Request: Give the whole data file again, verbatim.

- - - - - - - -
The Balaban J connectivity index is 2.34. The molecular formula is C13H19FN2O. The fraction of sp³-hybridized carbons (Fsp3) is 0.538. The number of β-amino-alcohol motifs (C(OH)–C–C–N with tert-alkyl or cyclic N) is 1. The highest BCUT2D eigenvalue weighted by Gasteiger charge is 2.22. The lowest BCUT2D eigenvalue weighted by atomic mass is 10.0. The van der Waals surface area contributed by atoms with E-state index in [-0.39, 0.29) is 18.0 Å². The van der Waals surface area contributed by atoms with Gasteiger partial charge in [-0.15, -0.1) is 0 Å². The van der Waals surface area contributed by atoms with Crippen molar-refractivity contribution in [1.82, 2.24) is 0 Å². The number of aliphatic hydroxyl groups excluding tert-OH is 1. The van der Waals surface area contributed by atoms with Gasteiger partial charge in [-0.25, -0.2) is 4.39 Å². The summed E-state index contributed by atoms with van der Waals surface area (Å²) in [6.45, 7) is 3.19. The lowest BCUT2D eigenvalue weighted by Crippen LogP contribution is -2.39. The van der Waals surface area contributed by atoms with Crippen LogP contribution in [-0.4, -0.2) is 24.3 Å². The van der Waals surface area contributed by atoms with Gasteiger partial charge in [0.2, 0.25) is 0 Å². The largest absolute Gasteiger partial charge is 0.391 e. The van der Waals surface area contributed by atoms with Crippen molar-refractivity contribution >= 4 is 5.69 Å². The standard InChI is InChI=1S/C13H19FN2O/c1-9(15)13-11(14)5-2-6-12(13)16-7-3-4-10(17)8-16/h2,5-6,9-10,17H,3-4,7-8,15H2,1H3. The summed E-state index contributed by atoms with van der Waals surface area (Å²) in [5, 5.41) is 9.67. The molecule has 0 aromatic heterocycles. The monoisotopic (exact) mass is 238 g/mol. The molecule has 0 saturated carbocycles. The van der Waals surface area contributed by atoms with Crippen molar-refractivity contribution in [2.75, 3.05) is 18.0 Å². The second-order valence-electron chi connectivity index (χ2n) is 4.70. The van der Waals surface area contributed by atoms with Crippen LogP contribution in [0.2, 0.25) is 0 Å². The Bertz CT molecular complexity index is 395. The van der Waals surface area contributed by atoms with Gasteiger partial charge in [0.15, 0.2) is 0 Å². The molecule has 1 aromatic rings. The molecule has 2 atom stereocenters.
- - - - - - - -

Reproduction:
The Balaban J connectivity index is 2.34. The molecular formula is C13H19FN2O. The fraction of sp³-hybridized carbons (Fsp3) is 0.538. The number of β-amino-alcohol motifs (C(OH)–C–C–N with tert-alkyl or cyclic N) is 1. The highest BCUT2D eigenvalue weighted by Gasteiger charge is 2.22. The lowest BCUT2D eigenvalue weighted by atomic mass is 10.0. The van der Waals surface area contributed by atoms with E-state index in [-0.39, 0.29) is 18.0 Å². The van der Waals surface area contributed by atoms with Gasteiger partial charge in [-0.15, -0.1) is 0 Å². The van der Waals surface area contributed by atoms with Crippen molar-refractivity contribution in [1.82, 2.24) is 0 Å². The number of aliphatic hydroxyl groups excluding tert-OH is 1. The van der Waals surface area contributed by atoms with Gasteiger partial charge in [-0.25, -0.2) is 4.39 Å². The summed E-state index contributed by atoms with van der Waals surface area (Å²) in [6.45, 7) is 3.19. The lowest BCUT2D eigenvalue weighted by Crippen LogP contribution is -2.39. The van der Waals surface area contributed by atoms with Crippen LogP contribution in [-0.4, -0.2) is 24.3 Å². The van der Waals surface area contributed by atoms with Gasteiger partial charge in [0.2, 0.25) is 0 Å². The largest absolute Gasteiger partial charge is 0.391 e. The van der Waals surface area contributed by atoms with Crippen molar-refractivity contribution >= 4 is 5.69 Å². The standard InChI is InChI=1S/C13H19FN2O/c1-9(15)13-11(14)5-2-6-12(13)16-7-3-4-10(17)8-16/h2,5-6,9-10,17H,3-4,7-8,15H2,1H3. The summed E-state index contributed by atoms with van der Waals surface area (Å²) in [5, 5.41) is 9.67. The molecule has 0 aromatic heterocycles. The monoisotopic (exact) mass is 238 g/mol. The molecule has 0 saturated carbocycles. The van der Waals surface area contributed by atoms with Crippen molar-refractivity contribution in [2.75, 3.05) is 18.0 Å². The second-order valence-electron chi connectivity index (χ2n) is 4.70. The van der Waals surface area contributed by atoms with Crippen LogP contribution in [0.2, 0.25) is 0 Å². The Bertz CT molecular complexity index is 395. The van der Waals surface area contributed by atoms with Gasteiger partial charge in [0.15, 0.2) is 0 Å². The molecule has 1 aromatic rings. The molecule has 2 atom stereocenters.